After straightening up her personal finances and routinely paying off her credit-card balances in full and on time each month, a Maryland occupational therapist says she realized she's no longer the customer credit-card companies desire.

Her question: "Are there credit-card companies that might offer me rewards or appreciate me?"

In other words: What creditor wouldn't prefer a consumer who builds colossal debts, then takes forever to pay them off while paying out high interest charges? That's how the credit-card industry makes 75 percent of its revenues.

Some credit-card companies even punish conscientious bill payers -- fining them for good behavior or reducing their grace periods to make on-time payment trickier.

"Credit-card issuers consider cardholders who pay off each month deadbeats," says Robert McKinley, chief executive officer of CardWeb.com, a Frederick-based Internet service that tracks credit-card industry news and helps consumers select the best cards.

Still, 40 percent of cardholders avoid interest charges by paying their bills in full each month, according to CardWeb.com.

Gerri Detweiler, author of "The Ultimate Credit Handbook" (the third edition ships this month), says there have never been more reasons for consumers to pay off balances on time.

Card issuers "are penalizing consumers who are even an hour late with their bills," she says. "Most have high late fees -- as high as $39 -- and many raise your interest rate if you are late with a payment."

Some issuers even raise interest rates when customers make a late payment on other bills and it registers on their credit reports, Detweiler says. "An example: AT&T Universal Card promo offering 0 percent interest until May 2004 -- but if you are late on their card or any other card, the rate goes to 19.95 percent plus prime!"

Consumers in search of the right credit card face a dizzying array of interest rates, annual fees, promotional incentives and penalties, not to mention the fine print. The key, say credit experts, is to know how you're going to use the card.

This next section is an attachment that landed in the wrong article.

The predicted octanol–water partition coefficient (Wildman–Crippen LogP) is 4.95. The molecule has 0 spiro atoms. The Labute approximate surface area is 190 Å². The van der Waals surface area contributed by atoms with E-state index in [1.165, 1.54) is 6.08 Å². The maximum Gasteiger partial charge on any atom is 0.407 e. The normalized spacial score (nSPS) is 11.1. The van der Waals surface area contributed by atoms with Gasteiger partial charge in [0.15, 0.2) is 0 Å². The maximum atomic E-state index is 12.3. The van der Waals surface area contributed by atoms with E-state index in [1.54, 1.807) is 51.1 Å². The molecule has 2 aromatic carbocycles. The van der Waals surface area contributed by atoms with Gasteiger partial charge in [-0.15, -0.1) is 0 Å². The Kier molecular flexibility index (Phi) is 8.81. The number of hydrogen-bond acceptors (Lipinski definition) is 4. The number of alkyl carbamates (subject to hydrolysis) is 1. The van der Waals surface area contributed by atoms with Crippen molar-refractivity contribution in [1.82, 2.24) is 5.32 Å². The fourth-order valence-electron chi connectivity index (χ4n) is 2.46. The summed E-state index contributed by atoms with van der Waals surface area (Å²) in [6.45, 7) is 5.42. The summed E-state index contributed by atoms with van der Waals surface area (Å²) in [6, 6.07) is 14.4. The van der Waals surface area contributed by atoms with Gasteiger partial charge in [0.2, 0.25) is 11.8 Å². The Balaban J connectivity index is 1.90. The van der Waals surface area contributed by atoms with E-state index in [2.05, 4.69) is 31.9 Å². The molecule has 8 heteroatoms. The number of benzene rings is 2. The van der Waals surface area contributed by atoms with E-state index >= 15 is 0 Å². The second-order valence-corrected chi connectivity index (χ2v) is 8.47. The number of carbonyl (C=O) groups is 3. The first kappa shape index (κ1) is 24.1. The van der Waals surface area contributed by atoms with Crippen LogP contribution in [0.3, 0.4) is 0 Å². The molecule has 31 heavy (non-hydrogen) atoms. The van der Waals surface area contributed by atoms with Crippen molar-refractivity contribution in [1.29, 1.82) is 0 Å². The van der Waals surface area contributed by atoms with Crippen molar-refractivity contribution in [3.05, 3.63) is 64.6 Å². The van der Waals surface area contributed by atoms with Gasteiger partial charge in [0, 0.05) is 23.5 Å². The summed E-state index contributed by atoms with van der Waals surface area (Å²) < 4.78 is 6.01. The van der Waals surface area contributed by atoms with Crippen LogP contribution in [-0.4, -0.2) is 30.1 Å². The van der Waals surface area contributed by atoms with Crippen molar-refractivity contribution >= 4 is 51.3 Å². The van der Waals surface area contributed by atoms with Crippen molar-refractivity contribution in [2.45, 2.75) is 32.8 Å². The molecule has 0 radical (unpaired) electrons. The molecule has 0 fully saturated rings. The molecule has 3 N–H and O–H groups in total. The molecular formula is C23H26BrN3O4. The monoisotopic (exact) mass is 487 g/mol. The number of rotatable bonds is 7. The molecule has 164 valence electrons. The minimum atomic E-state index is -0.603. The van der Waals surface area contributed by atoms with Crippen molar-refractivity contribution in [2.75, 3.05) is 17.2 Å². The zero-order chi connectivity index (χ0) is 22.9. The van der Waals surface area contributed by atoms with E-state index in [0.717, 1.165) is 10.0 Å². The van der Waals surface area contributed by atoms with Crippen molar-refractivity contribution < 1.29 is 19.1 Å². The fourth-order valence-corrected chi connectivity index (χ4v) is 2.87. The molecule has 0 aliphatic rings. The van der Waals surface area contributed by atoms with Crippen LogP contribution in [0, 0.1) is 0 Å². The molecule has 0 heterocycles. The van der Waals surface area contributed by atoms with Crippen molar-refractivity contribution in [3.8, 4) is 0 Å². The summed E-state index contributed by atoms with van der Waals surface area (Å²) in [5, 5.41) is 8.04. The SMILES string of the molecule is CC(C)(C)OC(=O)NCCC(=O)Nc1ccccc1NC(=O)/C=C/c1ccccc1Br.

"If you think you may want to carry a balance, then look for the lowest rate," says Detweiler, whose Web site (www.ultimatecredit.com) helps consumers with credit questions. "If you pay in full, then go for cards with free rewards or rebates."

But that means weighing the rewards against the annual fee. "Cards that offer frequent-flier miles, for example, usually charge higher annual fees -- perhaps $50 or more," she says, recommending that consumers calculate monetary value of frequent-flier rewards at two cents per mile.

The best credit cards for convenience users? McKinley recommends Diners Club, American Express and Discover. "Diners offers the ability to accumulate rewards on all purchases with the option to transfer the points to many airlines, hotel programs, etc. It offers the most flexibility with reward redemptions," he says. "AmEx also offers a variety of rewards. Both cards carry annual fees, but this can be offset by a high charge volume.

"Discover offers cash back based on purchases, and there are several good deals among VISA and MasterCards, such as the GM MasterCard, which offers a rebate toward a GM purchase," he says.

Got a consumer complaint? Question? E-mail details to oldenburgd@washpost.com or write Don Oldenburg, The Washington Post, 1150 15th St. NW, Washington, D.C. 20071.